James Robertson has tasted success early in his career as a top Fonterra graduate and Northland’s Young Farmer of the Year Award winner, but it wasn’t long ago he was feeling lost after moving from his comfortable rural lifestyle to the big smoke.
James picked up a piece of advice along the way that he believes has had the biggest impact on his career: always keep focussed on your long-term goal.
“Moving to Auckland was a massive distraction for me and I felt a bit lost on the track of where I wanted to head,” says the 22-year-old.
What’s that long-term goal for James? Ultimately, it’s taking on governance roles within the agriculture industry.
James thinks the other key thing to focus on for career development is lifelong learning. Hailing from a Waikato dairy farm, he studied Agri-business at Massey University in Palmerston North before moving to Auckland to join Fonterra’s graduate programme.
While at the Co-operative, he has taken the initiative to complete countless learning programmes and pick up as many new skills as he can.
“I’ve spent time with the Farm Source Sustainable Dairying team, which helped build my wider knowledge of farm sustainability, and there’s lots of e-learning resources on Fonterra’s intranet that have been extremely useful.”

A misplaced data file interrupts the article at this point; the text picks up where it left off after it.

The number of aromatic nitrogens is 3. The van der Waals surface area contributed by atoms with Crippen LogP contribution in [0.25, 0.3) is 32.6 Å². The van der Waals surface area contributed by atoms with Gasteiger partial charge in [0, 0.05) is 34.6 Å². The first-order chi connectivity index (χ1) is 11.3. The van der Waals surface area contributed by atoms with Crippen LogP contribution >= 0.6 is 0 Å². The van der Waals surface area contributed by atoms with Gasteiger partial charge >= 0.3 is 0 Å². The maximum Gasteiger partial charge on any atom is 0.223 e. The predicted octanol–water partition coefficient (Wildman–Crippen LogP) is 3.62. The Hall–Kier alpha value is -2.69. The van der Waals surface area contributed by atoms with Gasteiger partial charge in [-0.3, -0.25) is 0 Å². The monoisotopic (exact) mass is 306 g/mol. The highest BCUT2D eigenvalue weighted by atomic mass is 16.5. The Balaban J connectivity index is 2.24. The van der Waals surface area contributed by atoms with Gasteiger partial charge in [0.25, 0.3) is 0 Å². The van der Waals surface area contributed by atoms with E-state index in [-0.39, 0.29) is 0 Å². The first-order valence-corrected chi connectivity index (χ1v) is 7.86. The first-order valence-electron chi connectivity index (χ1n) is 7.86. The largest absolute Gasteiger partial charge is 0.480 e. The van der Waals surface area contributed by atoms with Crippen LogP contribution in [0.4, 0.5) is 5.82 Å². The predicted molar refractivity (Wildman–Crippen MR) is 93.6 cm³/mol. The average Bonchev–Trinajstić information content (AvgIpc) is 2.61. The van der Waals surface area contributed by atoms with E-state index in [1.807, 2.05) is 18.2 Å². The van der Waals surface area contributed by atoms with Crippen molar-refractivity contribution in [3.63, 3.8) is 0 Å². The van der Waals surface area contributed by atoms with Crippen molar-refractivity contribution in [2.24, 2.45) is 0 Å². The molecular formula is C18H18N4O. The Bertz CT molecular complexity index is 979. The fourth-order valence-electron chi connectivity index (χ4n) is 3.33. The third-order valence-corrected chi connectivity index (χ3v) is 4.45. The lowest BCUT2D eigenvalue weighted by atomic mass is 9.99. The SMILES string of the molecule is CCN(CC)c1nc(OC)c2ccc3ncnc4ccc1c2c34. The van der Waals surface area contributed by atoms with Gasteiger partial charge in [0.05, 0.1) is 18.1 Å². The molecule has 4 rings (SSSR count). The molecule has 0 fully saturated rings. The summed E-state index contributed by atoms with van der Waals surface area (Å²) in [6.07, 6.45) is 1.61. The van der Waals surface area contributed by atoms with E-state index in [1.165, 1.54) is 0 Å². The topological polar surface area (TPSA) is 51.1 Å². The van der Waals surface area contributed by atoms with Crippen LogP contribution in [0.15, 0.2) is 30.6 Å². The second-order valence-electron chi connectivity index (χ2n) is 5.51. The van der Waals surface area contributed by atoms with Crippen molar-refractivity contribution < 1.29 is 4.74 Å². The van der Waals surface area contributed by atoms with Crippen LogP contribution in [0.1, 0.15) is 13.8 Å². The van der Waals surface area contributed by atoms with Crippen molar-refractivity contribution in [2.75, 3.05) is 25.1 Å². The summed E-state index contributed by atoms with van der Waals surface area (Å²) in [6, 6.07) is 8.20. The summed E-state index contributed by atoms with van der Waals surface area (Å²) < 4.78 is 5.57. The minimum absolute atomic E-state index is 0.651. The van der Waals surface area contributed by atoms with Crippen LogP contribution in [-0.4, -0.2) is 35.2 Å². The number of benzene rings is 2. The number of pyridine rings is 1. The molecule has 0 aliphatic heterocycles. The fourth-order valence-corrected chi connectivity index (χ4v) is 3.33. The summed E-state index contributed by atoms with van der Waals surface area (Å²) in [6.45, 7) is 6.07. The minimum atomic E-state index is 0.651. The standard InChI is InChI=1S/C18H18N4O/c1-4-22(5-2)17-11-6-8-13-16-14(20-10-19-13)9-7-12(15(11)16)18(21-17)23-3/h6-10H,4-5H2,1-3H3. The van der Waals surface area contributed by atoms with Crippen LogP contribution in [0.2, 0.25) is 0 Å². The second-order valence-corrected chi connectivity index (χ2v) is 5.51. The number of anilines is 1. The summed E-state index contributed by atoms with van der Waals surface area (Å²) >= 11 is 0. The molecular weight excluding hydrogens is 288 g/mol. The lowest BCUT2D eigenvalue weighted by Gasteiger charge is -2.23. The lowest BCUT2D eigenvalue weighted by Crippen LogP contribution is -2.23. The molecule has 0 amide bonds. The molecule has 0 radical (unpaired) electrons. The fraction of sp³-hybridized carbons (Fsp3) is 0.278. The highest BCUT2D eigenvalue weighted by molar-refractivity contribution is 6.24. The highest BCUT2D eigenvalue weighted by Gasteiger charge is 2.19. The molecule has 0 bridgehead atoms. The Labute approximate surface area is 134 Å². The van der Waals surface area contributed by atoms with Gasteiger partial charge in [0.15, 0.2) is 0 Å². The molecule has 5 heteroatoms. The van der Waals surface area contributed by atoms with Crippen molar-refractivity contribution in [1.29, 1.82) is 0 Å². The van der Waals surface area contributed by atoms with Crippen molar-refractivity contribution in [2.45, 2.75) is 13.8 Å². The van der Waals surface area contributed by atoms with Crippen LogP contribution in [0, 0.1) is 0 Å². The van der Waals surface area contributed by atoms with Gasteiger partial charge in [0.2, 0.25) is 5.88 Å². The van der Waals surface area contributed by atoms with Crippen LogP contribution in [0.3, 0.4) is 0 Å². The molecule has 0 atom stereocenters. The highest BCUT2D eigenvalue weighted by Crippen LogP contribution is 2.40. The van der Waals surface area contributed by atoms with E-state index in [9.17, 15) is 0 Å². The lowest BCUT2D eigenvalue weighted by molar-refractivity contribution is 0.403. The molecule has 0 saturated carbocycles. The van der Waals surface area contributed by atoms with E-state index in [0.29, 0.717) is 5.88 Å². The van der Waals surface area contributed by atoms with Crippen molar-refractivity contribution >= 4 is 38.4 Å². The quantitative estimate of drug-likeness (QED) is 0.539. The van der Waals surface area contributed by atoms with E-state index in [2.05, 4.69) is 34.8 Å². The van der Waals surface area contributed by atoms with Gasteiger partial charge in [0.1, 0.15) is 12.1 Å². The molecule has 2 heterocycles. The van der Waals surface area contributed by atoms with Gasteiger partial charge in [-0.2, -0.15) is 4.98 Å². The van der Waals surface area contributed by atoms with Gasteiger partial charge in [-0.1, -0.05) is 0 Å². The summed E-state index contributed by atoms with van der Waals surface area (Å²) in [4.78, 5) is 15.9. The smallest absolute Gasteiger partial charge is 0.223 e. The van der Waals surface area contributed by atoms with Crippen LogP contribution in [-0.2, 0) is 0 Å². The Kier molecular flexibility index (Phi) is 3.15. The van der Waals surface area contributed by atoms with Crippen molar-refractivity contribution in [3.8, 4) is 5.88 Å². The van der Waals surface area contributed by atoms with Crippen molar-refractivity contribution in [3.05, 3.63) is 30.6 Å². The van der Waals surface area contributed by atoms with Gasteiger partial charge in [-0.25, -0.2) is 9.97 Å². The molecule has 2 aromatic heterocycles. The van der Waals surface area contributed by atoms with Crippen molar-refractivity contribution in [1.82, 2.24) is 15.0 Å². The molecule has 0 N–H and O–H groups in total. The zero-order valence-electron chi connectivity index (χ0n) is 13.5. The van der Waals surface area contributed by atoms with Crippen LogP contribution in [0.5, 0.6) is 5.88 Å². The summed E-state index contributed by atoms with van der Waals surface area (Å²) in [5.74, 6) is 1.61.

James is currently in the trade strategy team and has just beaten some of Northland’s top farmers in the gruelling Young Farmer of the Year Competition – proof that many of Fonterra’s corporate workers also know a thing or two about farming.
He competed against seven other finalists in front of hundreds of people at the Northland A&P Show in March, tackling tasks across a range of different categories – including a written exam, verbal quiz, practical test and head-to-head challenges that covered everything from dairy, to sheep and beef, to beekeeping and horticulture.
In addition to the overall title, he won awards for food production and championing environmental best practise. James spent months preparing for the event and says working at Fonterra helped him along the way.
"They can test you on anything and everything to do with agriculture, so it becomes hard to train for and you have to pick up a bit of everything. The graduate programme at Fonterra really set me up for success.”
He will compete against six others for the national title in Hawke’s Bay this July.